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Weekly Inspirations: Aug 24, 2018

Here are the things that I think are worth reading and checking out this week:

How Mercedes-Benz uses augmented reality to train employees of all types

Automaker Mercedes-Benz has adopted Microsoft’s HoloLens augmented reality tool to assist in its manufacturing operations, Microsoft announced. More than 100 headsets have been distributed to be used by managers, product developers, branding and sales employees.
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Challenger Sale: Moving Beyond Rational Drowning

Growing up on the coast of Southern California, I was no stranger to the rip currents we would often see. For those unfamiliar, a rip current (a.k.a. ‘Riptide’) is when the wind and waves push water toward the shore, which then causes the water to travel sideways along the shoreline from oncoming waves until it finds an exit back out to the sea. Some rip currents can move as fast as 8 feet/second. On one particular day at the beach, I remember seeing a grown man get caught in the rip current. Most of us have been caught in a number of them, and the solution was easy if you knew what to do. We knew to relax and ride the current until it equalized with the rest of the shoreline. It just meant a longer swim and a walk from where you were, that’s all. But for this gentleman, he chose a different course of action.
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Most Managers Don’t Know How to Coach People. But They Can Learn.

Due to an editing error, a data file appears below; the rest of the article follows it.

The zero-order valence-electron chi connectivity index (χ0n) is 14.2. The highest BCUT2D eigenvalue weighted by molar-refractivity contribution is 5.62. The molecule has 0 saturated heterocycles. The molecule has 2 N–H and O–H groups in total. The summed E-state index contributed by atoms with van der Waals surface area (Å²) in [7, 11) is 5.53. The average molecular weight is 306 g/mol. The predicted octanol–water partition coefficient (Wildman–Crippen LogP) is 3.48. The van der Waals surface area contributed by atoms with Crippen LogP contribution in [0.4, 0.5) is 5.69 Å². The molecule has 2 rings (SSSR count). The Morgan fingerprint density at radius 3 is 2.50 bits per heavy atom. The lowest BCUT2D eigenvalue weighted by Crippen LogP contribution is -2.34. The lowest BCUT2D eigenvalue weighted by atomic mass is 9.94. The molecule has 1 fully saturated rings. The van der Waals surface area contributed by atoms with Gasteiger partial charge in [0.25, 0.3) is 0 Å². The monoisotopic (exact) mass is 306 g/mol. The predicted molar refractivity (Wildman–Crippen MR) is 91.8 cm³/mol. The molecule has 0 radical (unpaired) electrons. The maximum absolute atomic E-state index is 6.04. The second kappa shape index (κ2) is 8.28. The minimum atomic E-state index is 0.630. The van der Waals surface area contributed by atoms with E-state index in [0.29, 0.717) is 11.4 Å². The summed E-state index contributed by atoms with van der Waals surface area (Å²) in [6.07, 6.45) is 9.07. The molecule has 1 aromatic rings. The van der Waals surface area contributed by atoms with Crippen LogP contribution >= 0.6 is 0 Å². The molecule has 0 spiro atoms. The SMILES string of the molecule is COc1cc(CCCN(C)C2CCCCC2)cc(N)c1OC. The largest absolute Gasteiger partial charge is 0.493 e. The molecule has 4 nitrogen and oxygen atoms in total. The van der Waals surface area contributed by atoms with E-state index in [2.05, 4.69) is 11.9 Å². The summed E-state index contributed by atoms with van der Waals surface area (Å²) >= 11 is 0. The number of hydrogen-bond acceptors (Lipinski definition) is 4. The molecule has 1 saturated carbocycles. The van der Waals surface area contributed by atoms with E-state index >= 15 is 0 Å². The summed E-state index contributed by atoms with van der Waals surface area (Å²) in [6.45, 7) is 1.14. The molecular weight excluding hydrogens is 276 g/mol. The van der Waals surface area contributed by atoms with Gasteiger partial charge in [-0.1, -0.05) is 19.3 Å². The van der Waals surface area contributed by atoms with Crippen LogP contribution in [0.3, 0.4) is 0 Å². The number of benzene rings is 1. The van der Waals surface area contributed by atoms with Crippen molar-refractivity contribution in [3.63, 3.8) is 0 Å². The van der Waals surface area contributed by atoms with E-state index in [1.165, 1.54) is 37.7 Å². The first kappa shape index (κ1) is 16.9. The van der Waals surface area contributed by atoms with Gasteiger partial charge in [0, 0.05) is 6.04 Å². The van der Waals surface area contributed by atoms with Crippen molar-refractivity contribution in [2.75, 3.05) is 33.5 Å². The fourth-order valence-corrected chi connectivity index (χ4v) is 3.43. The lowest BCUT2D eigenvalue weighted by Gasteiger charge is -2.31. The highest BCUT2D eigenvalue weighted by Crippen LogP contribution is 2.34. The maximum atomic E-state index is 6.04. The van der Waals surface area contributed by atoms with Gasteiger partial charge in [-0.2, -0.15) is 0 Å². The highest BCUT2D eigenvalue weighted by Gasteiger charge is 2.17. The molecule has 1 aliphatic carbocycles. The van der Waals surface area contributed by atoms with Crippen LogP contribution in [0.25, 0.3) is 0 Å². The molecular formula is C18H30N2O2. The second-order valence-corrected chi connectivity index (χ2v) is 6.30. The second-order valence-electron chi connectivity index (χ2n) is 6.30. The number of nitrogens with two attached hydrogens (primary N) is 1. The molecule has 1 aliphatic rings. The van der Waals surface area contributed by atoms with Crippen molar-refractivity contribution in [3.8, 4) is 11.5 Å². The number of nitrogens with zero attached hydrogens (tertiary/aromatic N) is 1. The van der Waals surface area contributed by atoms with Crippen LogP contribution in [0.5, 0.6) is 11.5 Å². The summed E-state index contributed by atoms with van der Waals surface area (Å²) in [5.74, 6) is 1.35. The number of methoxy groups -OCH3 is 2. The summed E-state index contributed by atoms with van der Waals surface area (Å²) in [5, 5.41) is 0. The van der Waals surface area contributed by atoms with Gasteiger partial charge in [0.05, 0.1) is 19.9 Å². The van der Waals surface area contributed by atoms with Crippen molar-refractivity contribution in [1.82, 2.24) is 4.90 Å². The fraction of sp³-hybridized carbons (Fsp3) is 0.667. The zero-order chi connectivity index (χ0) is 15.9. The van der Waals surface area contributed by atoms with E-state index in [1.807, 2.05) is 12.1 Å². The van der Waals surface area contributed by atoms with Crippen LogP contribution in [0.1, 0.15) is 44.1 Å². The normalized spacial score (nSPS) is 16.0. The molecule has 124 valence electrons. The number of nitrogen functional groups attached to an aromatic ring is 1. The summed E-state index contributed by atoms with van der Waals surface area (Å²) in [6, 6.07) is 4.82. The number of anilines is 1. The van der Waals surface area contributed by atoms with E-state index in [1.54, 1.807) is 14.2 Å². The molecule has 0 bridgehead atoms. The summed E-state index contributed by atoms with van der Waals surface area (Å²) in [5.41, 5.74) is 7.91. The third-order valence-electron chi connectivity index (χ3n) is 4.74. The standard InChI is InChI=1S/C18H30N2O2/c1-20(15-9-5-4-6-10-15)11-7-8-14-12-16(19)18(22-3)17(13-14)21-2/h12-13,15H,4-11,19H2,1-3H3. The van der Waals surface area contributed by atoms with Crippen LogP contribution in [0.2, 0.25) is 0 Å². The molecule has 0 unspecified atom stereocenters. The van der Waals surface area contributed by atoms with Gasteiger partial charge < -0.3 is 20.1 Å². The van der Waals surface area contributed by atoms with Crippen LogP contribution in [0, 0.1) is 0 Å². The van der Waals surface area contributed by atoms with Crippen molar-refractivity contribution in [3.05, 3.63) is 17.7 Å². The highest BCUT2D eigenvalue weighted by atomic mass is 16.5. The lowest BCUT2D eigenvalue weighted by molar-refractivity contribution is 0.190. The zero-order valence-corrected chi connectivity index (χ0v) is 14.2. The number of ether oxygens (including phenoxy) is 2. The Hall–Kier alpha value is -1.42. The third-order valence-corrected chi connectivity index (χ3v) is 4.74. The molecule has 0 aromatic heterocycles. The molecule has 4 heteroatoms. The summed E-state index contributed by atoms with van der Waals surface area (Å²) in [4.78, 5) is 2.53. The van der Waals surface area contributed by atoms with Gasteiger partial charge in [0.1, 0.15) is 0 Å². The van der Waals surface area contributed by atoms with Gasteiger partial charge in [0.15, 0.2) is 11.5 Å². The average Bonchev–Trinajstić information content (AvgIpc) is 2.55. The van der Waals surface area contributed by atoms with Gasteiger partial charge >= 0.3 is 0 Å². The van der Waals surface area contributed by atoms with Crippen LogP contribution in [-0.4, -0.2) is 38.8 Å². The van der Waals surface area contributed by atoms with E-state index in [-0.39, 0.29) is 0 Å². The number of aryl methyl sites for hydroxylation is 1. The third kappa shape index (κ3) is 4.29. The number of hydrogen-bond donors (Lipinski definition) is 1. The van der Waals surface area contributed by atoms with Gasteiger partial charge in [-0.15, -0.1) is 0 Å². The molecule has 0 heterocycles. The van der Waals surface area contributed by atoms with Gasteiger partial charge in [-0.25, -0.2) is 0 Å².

re you successful at coaching your employees? In our years studying and working with companies on this topic, we’ve observed that when many executives say “yes,” they’re ill-equipped to answer the question. Why? For one thing, managers tend to think they’re coaching when they’re actually just telling their employees what to do. According to Sir John Whitmore, a leading figure in executive coaching, the definition of coaching is “unlocking a person’s potential to maximize their own performance. It is helping them to learn rather than teaching them.” When done right, coaching can also help with employee engagement; it is often more motivating to bring your expertise to a situation than to be told what to do.
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Apple, IBM, and Google don’t care anymore if you went to college

Recently, the job review site Glassdoor compiled a list of 15 different companies that don’t require job applicants to have college degrees. The list includes high-paying tech outlets like Apple, Google, and IBM, in addition to service-oriented companies like Costco, Starbucks, and Chipotle. Abandoning the four-year degree as a qualification might feel like a dramatic break from hiring orthodoxy. But in some ways, it’s more surprising that so many companies still insist upon a degree in the first place.
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“Let others succeed”: Google CEO Sundar Pichai’s simple but effective leadership style

Sundar Pichai doesn’t exactly seem part of the brash, big-ego club of Silicon Valley’s top leaders, but few can doubt the soft-spoken engineer’s talent and temerity.  When, only a decade after joining Google, the low-profile executive was appointed CEO in August 2015, the analysis of Pichai’s meteoritic rise focused on his ability to create exceptional products and his remarkable leadership style. In an environment replete with formidable characters and much infighting, Pichai emerged as the nice guy who could pull teams together and get work done.
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